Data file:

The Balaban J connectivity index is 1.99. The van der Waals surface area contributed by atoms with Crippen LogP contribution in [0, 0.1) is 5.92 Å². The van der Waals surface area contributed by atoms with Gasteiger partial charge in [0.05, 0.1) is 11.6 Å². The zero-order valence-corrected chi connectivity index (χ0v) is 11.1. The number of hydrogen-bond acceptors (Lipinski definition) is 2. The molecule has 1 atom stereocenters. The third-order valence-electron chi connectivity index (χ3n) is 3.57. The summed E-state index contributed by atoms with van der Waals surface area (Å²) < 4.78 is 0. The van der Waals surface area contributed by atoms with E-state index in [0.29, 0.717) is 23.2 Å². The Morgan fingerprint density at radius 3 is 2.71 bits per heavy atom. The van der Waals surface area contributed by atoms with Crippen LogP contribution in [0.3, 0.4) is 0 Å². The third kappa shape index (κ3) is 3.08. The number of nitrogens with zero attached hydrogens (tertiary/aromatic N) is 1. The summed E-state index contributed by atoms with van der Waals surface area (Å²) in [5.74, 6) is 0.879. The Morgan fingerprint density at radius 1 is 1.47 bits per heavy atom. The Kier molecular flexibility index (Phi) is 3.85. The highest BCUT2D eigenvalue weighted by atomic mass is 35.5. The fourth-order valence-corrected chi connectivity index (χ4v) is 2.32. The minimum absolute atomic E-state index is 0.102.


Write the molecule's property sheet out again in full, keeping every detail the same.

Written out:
The Balaban J connectivity index is 1.99. The van der Waals surface area contributed by atoms with Crippen LogP contribution in [0, 0.1) is 5.92 Å². The van der Waals surface area contributed by atoms with Gasteiger partial charge in [0.05, 0.1) is 11.6 Å². The zero-order valence-corrected chi connectivity index (χ0v) is 11.1. The number of hydrogen-bond acceptors (Lipinski definition) is 2. The molecule has 1 atom stereocenters. The third-order valence-electron chi connectivity index (χ3n) is 3.57. The summed E-state index contributed by atoms with van der Waals surface area (Å²) < 4.78 is 0. The van der Waals surface area contributed by atoms with E-state index in [0.29, 0.717) is 23.2 Å². The Morgan fingerprint density at radius 3 is 2.71 bits per heavy atom. The van der Waals surface area contributed by atoms with Crippen LogP contribution in [0.3, 0.4) is 0 Å². The third kappa shape index (κ3) is 3.08. The number of nitrogens with zero attached hydrogens (tertiary/aromatic N) is 1. The summed E-state index contributed by atoms with van der Waals surface area (Å²) in [5.74, 6) is 0.879. The Morgan fingerprint density at radius 1 is 1.47 bits per heavy atom. The Kier molecular flexibility index (Phi) is 3.85. The highest BCUT2D eigenvalue weighted by atomic mass is 35.5. The fourth-order valence-corrected chi connectivity index (χ4v) is 2.32. The minimum absolute atomic E-state index is 0.102.